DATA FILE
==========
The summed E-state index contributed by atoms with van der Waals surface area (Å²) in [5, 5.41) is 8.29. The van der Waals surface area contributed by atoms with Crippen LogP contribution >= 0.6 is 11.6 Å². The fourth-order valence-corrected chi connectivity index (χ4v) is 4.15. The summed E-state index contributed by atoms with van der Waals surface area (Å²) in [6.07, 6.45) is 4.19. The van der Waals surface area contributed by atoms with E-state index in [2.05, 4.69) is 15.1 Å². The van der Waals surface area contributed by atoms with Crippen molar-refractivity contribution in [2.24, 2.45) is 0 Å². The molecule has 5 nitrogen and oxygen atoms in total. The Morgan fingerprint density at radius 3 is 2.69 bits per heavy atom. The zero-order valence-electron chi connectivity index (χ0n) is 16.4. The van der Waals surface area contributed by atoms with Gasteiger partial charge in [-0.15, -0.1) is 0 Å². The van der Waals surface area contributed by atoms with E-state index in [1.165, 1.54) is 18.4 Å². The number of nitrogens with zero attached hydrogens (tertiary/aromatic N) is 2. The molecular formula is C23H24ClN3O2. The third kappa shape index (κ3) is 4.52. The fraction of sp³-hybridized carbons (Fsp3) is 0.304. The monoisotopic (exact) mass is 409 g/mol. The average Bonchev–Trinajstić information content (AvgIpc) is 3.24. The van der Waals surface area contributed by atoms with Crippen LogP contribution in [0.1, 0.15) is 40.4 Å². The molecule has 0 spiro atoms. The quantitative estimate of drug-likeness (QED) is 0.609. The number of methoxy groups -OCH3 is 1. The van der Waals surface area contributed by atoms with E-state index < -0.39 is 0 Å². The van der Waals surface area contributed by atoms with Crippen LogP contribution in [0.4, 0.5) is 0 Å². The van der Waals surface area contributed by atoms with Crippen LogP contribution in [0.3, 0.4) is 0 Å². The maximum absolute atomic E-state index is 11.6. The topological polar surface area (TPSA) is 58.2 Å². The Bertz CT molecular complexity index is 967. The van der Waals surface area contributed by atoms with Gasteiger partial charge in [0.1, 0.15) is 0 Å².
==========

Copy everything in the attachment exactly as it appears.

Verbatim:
The summed E-state index contributed by atoms with van der Waals surface area (Å²) in [5, 5.41) is 8.29. The van der Waals surface area contributed by atoms with Crippen LogP contribution >= 0.6 is 11.6 Å². The fourth-order valence-corrected chi connectivity index (χ4v) is 4.15. The summed E-state index contributed by atoms with van der Waals surface area (Å²) in [6.07, 6.45) is 4.19. The van der Waals surface area contributed by atoms with E-state index in [2.05, 4.69) is 15.1 Å². The van der Waals surface area contributed by atoms with Crippen molar-refractivity contribution in [2.24, 2.45) is 0 Å². The molecule has 5 nitrogen and oxygen atoms in total. The Morgan fingerprint density at radius 3 is 2.69 bits per heavy atom. The zero-order valence-electron chi connectivity index (χ0n) is 16.4. The van der Waals surface area contributed by atoms with Gasteiger partial charge in [-0.15, -0.1) is 0 Å². The van der Waals surface area contributed by atoms with E-state index in [1.165, 1.54) is 18.4 Å². The number of nitrogens with zero attached hydrogens (tertiary/aromatic N) is 2. The molecular formula is C23H24ClN3O2. The third kappa shape index (κ3) is 4.52. The fraction of sp³-hybridized carbons (Fsp3) is 0.304. The monoisotopic (exact) mass is 409 g/mol. The average Bonchev–Trinajstić information content (AvgIpc) is 3.24. The van der Waals surface area contributed by atoms with Crippen LogP contribution in [0.1, 0.15) is 40.4 Å². The molecule has 0 spiro atoms. The quantitative estimate of drug-likeness (QED) is 0.609. The number of methoxy groups -OCH3 is 1. The van der Waals surface area contributed by atoms with E-state index < -0.39 is 0 Å². The van der Waals surface area contributed by atoms with Crippen LogP contribution in [0.4, 0.5) is 0 Å². The van der Waals surface area contributed by atoms with Crippen LogP contribution in [0.3, 0.4) is 0 Å². The maximum absolute atomic E-state index is 11.6. The topological polar surface area (TPSA) is 58.2 Å². The Bertz CT molecular complexity index is 967. The van der Waals surface area contributed by atoms with Gasteiger partial charge in [0.1, 0.15) is 0 Å².